With its unique constellation of satellites, Airbus Defence and Space - Intelligence has been the European leader in Earth Observation for over 35 years. Leveraging artificial intelligence, the Starling service enables small farmers, as well as industrial and governmental entities, to take proactive measures against deforestation caused by raw material production.
Michael Chemouny, Director of Optical Programs at Airbus Defence and Space - Intelligence, sheds light on Airbus Intelligence’s Earth Observation services and the transformative Starling platform.

Tell us about Airbus Intelligence’s Earth Observation services?

Intelligence has a constellation of satellites that combine optical and radar capabilities. In terms of optical resolution, our Pléiades Neo provides users with 30cm native resolution satellite imagery.
We also provide digital geospatial solutions to different industries, enabling users to get direct access to the information- they need through value-added products and services. To democratise access to our satellite imagery, we have launched OneAtlas. This digital platform also provides AI-based image intelligence services, such as object detection and counting (vehicles, airplanes, boats), land classification mapping, and change detection. OneAtlas offers different thematic services, including Starling, dedicated to forests.

What is the objective of the service?

Together with the NGO Earthworm Foundation, Starling was initially developed to verify no-deforestation and responsible sourcing commitments made by private sector companies in industries like palm oil, pulp and paper, and cocoa. Today, the service has expanded its impact to help businesses verify their "zero deforestation" commitments in supply chains. It is also being used by government agencies. In addition to its verification capabilities, Starling helps implement innovative initiatives like reforestation, environmental protection, and carbon capture through agroforestry. The service operates in 22 countries globally, covering an area of seven million square kilometers and a historical imagery archive spanning 20 years.

How is Starling making a tangible impact?

Let’s take the case of Côte d'Ivoire, where the government is using Starling in the protected forest of Cavally. Not only did Starling quickly detect and combat illegal activities, but it also instilled a deep sense of commitment among local authorities and communities. By using Starling, they were able to optimise existing plantations, diversify income streams, and launch reforestation campaigns, all aimed at nurturing forest rejuvenation. The impact has been astounding. Deforestation has been curtailed, with an impressive 38,968 hectares of land preserved. Furthermore, replanting efforts have resulted in the addition of 75,919 new trees to the region and 777 hectares of forests are witnessing natural regeneration.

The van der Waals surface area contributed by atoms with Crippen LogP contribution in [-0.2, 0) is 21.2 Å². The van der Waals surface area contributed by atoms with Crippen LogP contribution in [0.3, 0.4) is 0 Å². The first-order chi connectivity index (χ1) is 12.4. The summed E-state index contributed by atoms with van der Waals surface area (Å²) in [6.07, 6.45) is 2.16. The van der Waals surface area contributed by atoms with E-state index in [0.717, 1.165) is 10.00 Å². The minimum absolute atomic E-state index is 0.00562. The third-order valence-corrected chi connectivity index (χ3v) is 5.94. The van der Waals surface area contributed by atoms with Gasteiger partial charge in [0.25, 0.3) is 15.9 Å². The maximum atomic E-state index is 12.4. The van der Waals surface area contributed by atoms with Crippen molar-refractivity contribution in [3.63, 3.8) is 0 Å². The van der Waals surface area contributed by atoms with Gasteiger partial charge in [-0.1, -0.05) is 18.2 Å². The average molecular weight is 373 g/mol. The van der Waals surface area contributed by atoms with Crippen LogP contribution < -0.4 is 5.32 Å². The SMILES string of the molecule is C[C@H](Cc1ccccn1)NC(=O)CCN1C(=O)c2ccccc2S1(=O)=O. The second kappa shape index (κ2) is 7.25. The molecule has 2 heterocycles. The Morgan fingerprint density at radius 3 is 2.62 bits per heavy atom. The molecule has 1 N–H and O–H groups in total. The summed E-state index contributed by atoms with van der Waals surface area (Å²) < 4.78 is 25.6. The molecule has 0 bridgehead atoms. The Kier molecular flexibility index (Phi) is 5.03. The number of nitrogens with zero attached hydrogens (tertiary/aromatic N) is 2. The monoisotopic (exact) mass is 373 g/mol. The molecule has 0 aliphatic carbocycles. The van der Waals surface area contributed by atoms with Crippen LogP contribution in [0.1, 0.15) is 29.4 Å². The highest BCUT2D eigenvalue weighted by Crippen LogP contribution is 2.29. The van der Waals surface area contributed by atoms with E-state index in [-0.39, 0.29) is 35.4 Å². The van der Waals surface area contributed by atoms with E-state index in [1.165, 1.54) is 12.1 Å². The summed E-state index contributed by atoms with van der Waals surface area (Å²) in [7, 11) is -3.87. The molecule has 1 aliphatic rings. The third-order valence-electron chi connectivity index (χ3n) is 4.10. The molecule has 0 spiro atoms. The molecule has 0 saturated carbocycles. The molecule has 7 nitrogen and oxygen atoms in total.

How is Starling expected to evolve?

There are several challenges on the horizon, primarily related to the new European regulations on imported deforestation. These regulations cover the importation of raw materials or processed products that have contributed to deforestation. In response, we are committed to adapting Starling's AI algorithms, calibrating and training them on new ecosystems. We also aim to develop new algorithms to expand our coverage to a greater variety of commodities, such as soybeans. Moreover, our vision extends beyond the current capabilities of Starling. We aspire to delve deeper into assessing biomass and its carbon storage potential, as well as expanding our focus on reforestation activities. By continuously pushing the boundaries of technology and innovation, we aim to enhance our services and contribute even more effectively to the global efforts in combating deforestation.